1989, when the BBC cancelled the show, never seemed so long ago.
The celebration didn't just take the form of music. Long-term fans of the show were rewarded by stage appearances from Doctor number five Peter Davison ("from the 'classic' era," quipped Davison) and no less than the very first companion – Carole Ann Ford. Large as their cheers were (and they really were), the biggest audience response was reserved for current and outgoing Doctor 11, Matt Smith, and present day companion Clara, Jenna Coleman - both of whom appeared in the (SPOILER) orchestra after a pre-recorded piece filmed for the Prom.
And there were monsters too. Where would Doctor Who be without them? Daleks were saved 'till near the end of the Prom, but the aforementioned Cybermen sprang up among the audience in the aisles (and in the corridors during the interval) with an Ice Warrior, Silurians, the henchmen of the Great Intelligence, Vampires from Venice and a member of the Silence.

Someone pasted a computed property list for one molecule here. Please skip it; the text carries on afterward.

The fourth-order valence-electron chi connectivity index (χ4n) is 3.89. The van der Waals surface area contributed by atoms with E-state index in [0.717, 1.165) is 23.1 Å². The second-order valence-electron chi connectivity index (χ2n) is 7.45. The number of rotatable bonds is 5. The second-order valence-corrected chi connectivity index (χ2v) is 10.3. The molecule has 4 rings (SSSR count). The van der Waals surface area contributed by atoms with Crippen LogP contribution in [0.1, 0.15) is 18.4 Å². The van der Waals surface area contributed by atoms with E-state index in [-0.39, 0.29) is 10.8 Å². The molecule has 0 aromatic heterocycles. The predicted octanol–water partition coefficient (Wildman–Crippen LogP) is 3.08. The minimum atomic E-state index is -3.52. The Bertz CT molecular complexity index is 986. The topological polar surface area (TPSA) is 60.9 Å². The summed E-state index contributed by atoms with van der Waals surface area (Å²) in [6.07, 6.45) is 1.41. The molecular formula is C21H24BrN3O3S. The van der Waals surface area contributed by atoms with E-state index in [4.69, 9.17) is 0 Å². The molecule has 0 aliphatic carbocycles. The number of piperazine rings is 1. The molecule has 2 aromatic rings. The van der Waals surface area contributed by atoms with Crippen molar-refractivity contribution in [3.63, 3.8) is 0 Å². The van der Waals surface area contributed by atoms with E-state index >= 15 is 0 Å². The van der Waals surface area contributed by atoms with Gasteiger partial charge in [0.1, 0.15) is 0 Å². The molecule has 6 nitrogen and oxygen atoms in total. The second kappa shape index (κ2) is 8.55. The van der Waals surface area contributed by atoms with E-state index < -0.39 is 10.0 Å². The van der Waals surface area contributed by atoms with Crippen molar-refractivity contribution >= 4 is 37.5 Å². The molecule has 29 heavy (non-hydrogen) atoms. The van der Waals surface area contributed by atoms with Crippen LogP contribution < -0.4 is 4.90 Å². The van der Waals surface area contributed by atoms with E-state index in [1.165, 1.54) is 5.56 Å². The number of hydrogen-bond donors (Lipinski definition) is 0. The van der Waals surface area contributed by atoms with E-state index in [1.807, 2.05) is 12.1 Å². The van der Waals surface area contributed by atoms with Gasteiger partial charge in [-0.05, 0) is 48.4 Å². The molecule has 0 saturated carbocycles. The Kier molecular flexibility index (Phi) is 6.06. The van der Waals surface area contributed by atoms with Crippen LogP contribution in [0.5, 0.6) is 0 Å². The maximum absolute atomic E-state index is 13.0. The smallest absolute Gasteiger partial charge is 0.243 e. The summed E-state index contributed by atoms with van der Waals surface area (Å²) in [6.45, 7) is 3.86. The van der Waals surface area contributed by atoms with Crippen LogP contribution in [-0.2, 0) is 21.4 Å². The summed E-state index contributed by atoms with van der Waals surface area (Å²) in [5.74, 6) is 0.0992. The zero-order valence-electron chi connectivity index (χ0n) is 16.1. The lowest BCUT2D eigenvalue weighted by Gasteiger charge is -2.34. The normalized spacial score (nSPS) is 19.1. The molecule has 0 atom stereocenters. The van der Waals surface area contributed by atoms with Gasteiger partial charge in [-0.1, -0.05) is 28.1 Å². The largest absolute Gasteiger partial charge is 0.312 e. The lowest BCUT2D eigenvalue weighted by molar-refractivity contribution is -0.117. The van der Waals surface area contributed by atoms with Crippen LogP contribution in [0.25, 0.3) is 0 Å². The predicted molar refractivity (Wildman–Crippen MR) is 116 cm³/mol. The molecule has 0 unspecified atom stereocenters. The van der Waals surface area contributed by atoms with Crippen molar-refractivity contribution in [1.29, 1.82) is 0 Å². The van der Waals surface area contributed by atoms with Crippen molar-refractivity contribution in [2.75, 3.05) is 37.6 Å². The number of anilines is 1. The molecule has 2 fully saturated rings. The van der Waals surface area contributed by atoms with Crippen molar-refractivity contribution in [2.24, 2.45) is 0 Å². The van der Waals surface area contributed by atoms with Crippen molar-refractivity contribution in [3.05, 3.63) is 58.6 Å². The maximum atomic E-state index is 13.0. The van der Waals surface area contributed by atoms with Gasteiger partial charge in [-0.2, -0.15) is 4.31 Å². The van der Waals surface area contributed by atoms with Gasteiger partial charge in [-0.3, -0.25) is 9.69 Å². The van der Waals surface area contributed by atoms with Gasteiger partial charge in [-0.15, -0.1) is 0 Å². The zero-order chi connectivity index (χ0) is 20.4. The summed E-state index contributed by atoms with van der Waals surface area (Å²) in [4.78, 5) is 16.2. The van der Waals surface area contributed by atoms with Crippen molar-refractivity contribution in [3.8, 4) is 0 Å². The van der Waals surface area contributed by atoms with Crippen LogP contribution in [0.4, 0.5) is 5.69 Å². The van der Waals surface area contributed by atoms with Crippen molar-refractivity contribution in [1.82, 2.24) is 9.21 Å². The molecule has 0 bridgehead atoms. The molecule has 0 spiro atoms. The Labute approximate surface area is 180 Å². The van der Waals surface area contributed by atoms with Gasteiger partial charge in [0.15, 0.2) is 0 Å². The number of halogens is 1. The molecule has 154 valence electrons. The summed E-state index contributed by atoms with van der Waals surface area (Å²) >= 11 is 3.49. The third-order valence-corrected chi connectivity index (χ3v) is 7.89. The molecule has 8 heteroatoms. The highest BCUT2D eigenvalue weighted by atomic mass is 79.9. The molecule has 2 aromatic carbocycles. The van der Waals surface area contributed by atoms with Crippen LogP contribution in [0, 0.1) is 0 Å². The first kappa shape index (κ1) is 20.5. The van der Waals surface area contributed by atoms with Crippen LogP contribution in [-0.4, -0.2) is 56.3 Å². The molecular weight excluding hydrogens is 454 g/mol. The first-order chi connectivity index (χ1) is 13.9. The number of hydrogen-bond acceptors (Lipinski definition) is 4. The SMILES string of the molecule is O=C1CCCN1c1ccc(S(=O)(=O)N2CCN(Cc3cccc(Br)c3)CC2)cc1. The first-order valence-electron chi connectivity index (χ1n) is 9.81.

Which brings me to the atmosphere of the event. Half way through one performance I received a nudge from the stranger seated next to me, who pointed out a nearby Cyberman stalking the audience, simply to make sure I didn't miss out on the sight. For me, that willingness to make sure fellow fans were enjoying the day to the full summed up the celebratory, inclusive, fun nature of the Prom. The Royal Albert Hall, full of people united in sheer love for the long-running TV show, whether young, old or somewhere in between. Let's face it, if you were there and you weren't a fan, then you really were in the wrong place. Or attending with a loved one.
If you've got access to iPlayer you might still be able to hear the BBC Radio 3 broadcast, but if not then Doctor Who Prom will be broadcast on TV later in the year. In a rare first for Not The Chap In Dracula, here are some pictures:
Matt Smith takes the stage
Monster action during the interval, courtesy of a Cyberman
Since taking this photo, it occurs that this Angel is doing a mean Tommy Cooper impression. Without the fez.
A Cyberman stomps down an aisle
The chunky TARDIS-shaped programme was a mere £4. Bargain.